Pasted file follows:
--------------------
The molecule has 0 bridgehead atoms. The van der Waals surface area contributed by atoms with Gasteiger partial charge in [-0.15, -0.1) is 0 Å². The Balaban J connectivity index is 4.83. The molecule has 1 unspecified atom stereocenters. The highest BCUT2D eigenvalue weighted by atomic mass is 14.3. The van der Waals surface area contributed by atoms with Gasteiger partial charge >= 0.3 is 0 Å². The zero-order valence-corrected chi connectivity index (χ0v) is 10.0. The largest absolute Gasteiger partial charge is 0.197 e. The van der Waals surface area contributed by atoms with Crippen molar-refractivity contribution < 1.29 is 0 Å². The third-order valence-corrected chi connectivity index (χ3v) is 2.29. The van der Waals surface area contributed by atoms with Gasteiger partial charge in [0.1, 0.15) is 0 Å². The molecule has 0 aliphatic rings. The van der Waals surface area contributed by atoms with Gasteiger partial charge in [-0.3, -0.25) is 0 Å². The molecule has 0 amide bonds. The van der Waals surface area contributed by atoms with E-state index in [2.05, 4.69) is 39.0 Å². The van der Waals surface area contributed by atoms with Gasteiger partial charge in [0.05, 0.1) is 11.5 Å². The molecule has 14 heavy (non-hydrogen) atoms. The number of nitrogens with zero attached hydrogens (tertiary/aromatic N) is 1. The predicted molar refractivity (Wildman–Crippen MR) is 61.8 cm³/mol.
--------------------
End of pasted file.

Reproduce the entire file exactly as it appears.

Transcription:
The molecule has 0 bridgehead atoms. The van der Waals surface area contributed by atoms with Gasteiger partial charge in [-0.15, -0.1) is 0 Å². The Balaban J connectivity index is 4.83. The molecule has 1 unspecified atom stereocenters. The highest BCUT2D eigenvalue weighted by atomic mass is 14.3. The van der Waals surface area contributed by atoms with Gasteiger partial charge >= 0.3 is 0 Å². The zero-order valence-corrected chi connectivity index (χ0v) is 10.0. The largest absolute Gasteiger partial charge is 0.197 e. The van der Waals surface area contributed by atoms with Crippen molar-refractivity contribution < 1.29 is 0 Å². The third-order valence-corrected chi connectivity index (χ3v) is 2.29. The van der Waals surface area contributed by atoms with Gasteiger partial charge in [0.1, 0.15) is 0 Å². The molecule has 0 aliphatic rings. The van der Waals surface area contributed by atoms with Gasteiger partial charge in [-0.3, -0.25) is 0 Å². The molecule has 0 amide bonds. The van der Waals surface area contributed by atoms with E-state index in [2.05, 4.69) is 39.0 Å². The van der Waals surface area contributed by atoms with Gasteiger partial charge in [0.05, 0.1) is 11.5 Å². The molecule has 14 heavy (non-hydrogen) atoms. The number of nitrogens with zero attached hydrogens (tertiary/aromatic N) is 1. The predicted molar refractivity (Wildman–Crippen MR) is 61.8 cm³/mol.